Heels are part of hoops coaches' game plan
The leopard-print booties with 4-inch heels and a shiny zipper stand out among blue-and-white high-top sneakers.
It's a timeout during a women's college basketball game at Petersen Events Center in Oakland. Notre Dame coach Muffet McGraw sports the animal-print footwear as she instructs her players on the next play.
Wearing heels on the hard court is a style chosen by many female college coaches and those who lead high-school squads.
“I feel comfortable in heels,” says McGraw, who is known for her footwear, especially animal prints, and her coaching prowess. Her team is No. 2 in the weekly Associated Press College Basketball poll.
“They are part of my uniform. I am a role model for these young women, so it is important for me to dress well, and wearing high heels is an important part of that,” she says.
“We want to look professional,” says the opposing coach, University of Pittsburgh's Suzie McConnell-Serio. “Just because we are basketball coaches doesn't mean we shouldn't get dressed up.”
Adding some height is one reason McConnell-Serio wears heels. On this night, she went with patent-leather pumps.
“And I am not superstitious about which shoes to wear to which games. I choose my footwear based on my outfit,” she says. “Sometimes, after games, my feet are killing me. But I don't think about that during a game. Everything you do is based on success — from how you perform on the court to how you look while you are performing on the court.”
Most college coaches wear heels while pacing up and down in front of their benches, and use the heels to make noise stomping on the court.
“You just get used to wearing heels,” says Penn State coach Coquese Washington. “I try to find comfortable shoes, and I tell my players ‘These are 40-minute heels, so no overtime.' I think of it as going to work and putting my best foot forward. It's game day. It's about looking professional. And you feel good when you look good.”
Washington cautions that coaches need to be aware of where they are on the court so they don't trip or get their foot caught with players and assistant coaches sitting on the bench.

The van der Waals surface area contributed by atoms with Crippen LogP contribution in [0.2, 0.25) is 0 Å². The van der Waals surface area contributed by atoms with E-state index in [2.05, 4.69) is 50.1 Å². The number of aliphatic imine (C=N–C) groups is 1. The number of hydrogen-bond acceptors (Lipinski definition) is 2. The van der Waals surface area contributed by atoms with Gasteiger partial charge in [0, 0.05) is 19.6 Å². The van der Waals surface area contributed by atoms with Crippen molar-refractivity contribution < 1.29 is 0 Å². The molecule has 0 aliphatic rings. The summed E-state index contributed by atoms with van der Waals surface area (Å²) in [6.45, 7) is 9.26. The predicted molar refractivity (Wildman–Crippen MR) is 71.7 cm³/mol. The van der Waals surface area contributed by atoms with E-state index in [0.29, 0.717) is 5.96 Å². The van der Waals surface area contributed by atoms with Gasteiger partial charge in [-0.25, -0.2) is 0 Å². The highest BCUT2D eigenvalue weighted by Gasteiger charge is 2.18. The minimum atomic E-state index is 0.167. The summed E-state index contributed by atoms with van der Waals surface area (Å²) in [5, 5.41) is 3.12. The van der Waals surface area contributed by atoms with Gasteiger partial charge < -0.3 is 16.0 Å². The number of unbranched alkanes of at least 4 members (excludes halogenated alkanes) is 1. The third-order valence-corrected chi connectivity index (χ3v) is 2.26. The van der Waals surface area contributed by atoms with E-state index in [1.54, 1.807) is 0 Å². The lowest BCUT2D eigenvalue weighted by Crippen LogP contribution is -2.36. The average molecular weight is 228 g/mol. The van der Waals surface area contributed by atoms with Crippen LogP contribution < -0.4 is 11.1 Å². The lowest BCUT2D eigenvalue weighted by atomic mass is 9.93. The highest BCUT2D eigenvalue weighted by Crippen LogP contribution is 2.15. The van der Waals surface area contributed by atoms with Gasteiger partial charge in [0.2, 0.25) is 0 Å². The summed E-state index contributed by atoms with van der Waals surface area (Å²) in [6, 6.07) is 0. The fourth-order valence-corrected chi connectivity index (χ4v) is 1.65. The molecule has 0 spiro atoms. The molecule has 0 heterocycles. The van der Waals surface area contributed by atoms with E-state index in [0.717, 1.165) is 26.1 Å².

McGraw broke a heel in a game against UC Santa Barbara in the first round of the 2005 NCAA tournament in Fresno, Calif. It had to be repaired with duct tape and colored in with a black Sharpie marker. Washington snapped a heel once stomping her foot at a Big Ten Conference Tournament game after a questionable call by an official. The trainer had to do some shoe surgery at halftime, which required lots of glue.
“I can actually run in heels,” McGraw says. “And I can chase people on the court in heels if I have to. Shoes make the outfit and, plus, I am not that tall, so wearing heels makes me look tall anyway.”
But even tall women want to stand out, says Georgia Tech graduate-assistant coach Nisha Adams.
“The heels make the outfit look better,” says Adams, whose black pumps add 5 inches to her already 6-foot-2 frame. “I am pretty coordinated, so I don't have trouble wearing heels on the court.”
Neither does Valley High School girls basketball head coach Mindy White.
“I like to look professional when I coach, and I am still young. I am in my 20s, so I like to bust out my 5-inch heels,” says White, a registered nurse who wears scrubs and flat shoes to her day job. ”I believe women in any profession, whether you are coaching or working in an office, get confidence from wearing high heels. It is also good for our players to see women who dress professionally. It gives them someone to look up to and to know that we take what we are doing seriously, that we look the part.”
She says one of her favorite designers is Jessica Simpson. Other popular brands among coaches include Nine West, Gucci and Guess.
“I do think you have to spend a little more on shoes you will be wearing when you coach, so your feet won't hurt at the end of the game,” White says.
There can be dangers associated with high heels, says Dr. Jane E. Andersen, a podiatrist at Chapel Hill Foot and Ankle Associates in North Carolina, including foot problems like blisters and calluses.
“They are in danger of spraining an ankle because they are moving up and down the sideline on the court,” Andersen says. “They also might be lunging forward and they can fall because the floor might be slippery from sweat. They also could injure their Achilles (tendons).”
But, she adds, most are probably experienced wearing high heels and know what they are doing. “Most of them are or were good athletes, so they are in shape and can get away with it.”
There are shoes that are made to be worn for a short period of time versus others that can be worn longer, Andersen points out.
“Coaches want to make sure they have shoes that are comfortable for the entire game time,” she says. “They might want to keep the heel height at 2 inches or less, make sure it is thicker and has a generous toe box area.”